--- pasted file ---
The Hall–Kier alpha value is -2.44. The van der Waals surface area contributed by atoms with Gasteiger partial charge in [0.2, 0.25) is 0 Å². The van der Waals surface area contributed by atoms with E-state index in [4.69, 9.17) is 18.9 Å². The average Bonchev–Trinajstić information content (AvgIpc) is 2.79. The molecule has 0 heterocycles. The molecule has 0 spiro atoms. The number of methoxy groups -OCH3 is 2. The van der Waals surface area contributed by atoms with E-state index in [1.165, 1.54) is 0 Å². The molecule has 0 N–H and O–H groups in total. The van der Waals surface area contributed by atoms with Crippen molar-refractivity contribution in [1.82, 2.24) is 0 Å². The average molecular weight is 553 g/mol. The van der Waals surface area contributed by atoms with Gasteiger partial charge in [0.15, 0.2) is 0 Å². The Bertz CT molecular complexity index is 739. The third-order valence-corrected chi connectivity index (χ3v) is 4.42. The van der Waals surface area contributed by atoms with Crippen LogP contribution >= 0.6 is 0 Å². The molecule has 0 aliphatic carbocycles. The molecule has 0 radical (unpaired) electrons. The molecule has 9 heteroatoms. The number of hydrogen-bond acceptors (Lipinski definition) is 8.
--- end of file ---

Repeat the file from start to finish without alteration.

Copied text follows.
The Hall–Kier alpha value is -2.44. The van der Waals surface area contributed by atoms with Gasteiger partial charge in [0.2, 0.25) is 0 Å². The van der Waals surface area contributed by atoms with E-state index in [4.69, 9.17) is 18.9 Å². The average Bonchev–Trinajstić information content (AvgIpc) is 2.79. The molecule has 0 heterocycles. The molecule has 0 spiro atoms. The number of methoxy groups -OCH3 is 2. The van der Waals surface area contributed by atoms with E-state index in [1.165, 1.54) is 0 Å². The molecule has 0 N–H and O–H groups in total. The van der Waals surface area contributed by atoms with Crippen molar-refractivity contribution in [1.82, 2.24) is 0 Å². The average molecular weight is 553 g/mol. The van der Waals surface area contributed by atoms with Gasteiger partial charge in [0.15, 0.2) is 0 Å². The Bertz CT molecular complexity index is 739. The third-order valence-corrected chi connectivity index (χ3v) is 4.42. The van der Waals surface area contributed by atoms with Crippen LogP contribution >= 0.6 is 0 Å². The molecule has 0 aliphatic carbocycles. The molecule has 0 radical (unpaired) electrons. The molecule has 9 heteroatoms. The number of hydrogen-bond acceptors (Lipinski definition) is 8.